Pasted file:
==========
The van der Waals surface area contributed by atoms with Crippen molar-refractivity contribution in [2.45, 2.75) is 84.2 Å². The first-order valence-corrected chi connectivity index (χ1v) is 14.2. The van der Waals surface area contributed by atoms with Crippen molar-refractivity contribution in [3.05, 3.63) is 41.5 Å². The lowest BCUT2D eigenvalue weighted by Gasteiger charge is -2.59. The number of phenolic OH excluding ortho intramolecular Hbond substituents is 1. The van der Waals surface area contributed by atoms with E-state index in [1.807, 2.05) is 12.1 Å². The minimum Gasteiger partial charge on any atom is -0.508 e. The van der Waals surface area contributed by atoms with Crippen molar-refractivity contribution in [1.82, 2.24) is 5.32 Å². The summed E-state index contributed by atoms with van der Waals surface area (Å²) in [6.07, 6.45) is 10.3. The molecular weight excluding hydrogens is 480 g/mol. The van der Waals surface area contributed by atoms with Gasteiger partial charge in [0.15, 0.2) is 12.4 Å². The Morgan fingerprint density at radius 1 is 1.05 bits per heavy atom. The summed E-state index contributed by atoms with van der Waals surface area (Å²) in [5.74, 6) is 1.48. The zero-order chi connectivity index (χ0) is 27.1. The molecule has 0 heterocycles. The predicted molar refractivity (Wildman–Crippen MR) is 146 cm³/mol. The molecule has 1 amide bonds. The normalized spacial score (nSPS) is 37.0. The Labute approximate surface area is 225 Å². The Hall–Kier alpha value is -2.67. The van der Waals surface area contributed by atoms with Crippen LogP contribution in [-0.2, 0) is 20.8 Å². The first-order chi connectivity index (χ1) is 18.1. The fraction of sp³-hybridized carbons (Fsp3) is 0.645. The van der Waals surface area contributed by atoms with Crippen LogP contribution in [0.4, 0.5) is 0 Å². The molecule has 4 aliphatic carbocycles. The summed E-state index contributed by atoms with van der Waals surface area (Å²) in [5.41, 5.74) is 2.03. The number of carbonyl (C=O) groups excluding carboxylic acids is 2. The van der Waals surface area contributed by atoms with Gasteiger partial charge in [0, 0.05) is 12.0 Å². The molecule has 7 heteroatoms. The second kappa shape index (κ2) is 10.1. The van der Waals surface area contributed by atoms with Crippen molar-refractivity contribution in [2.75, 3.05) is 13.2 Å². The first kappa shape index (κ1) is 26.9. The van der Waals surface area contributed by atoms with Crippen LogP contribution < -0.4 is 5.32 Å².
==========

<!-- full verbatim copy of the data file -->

The van der Waals surface area contributed by atoms with Crippen molar-refractivity contribution in [2.45, 2.75) is 84.2 Å². The first-order valence-corrected chi connectivity index (χ1v) is 14.2. The van der Waals surface area contributed by atoms with Crippen molar-refractivity contribution in [3.05, 3.63) is 41.5 Å². The lowest BCUT2D eigenvalue weighted by Gasteiger charge is -2.59. The number of phenolic OH excluding ortho intramolecular Hbond substituents is 1. The van der Waals surface area contributed by atoms with E-state index in [1.807, 2.05) is 12.1 Å². The minimum Gasteiger partial charge on any atom is -0.508 e. The van der Waals surface area contributed by atoms with Crippen molar-refractivity contribution in [1.82, 2.24) is 5.32 Å². The summed E-state index contributed by atoms with van der Waals surface area (Å²) in [6.07, 6.45) is 10.3. The molecular weight excluding hydrogens is 480 g/mol. The van der Waals surface area contributed by atoms with Gasteiger partial charge in [0.15, 0.2) is 12.4 Å². The Morgan fingerprint density at radius 1 is 1.05 bits per heavy atom. The summed E-state index contributed by atoms with van der Waals surface area (Å²) in [5.74, 6) is 1.48. The zero-order chi connectivity index (χ0) is 27.1. The molecule has 0 heterocycles. The predicted molar refractivity (Wildman–Crippen MR) is 146 cm³/mol. The molecule has 1 amide bonds. The normalized spacial score (nSPS) is 37.0. The Labute approximate surface area is 225 Å². The Hall–Kier alpha value is -2.67. The van der Waals surface area contributed by atoms with Crippen LogP contribution in [-0.2, 0) is 20.8 Å². The first-order chi connectivity index (χ1) is 18.1. The fraction of sp³-hybridized carbons (Fsp3) is 0.645. The van der Waals surface area contributed by atoms with Crippen LogP contribution in [0.4, 0.5) is 0 Å². The molecule has 4 aliphatic carbocycles. The summed E-state index contributed by atoms with van der Waals surface area (Å²) in [5.41, 5.74) is 2.03. The number of carbonyl (C=O) groups excluding carboxylic acids is 2. The van der Waals surface area contributed by atoms with Gasteiger partial charge in [0, 0.05) is 12.0 Å². The molecule has 7 heteroatoms. The second kappa shape index (κ2) is 10.1. The van der Waals surface area contributed by atoms with Crippen molar-refractivity contribution in [2.75, 3.05) is 13.2 Å². The first kappa shape index (κ1) is 26.9. The van der Waals surface area contributed by atoms with Crippen LogP contribution < -0.4 is 5.32 Å².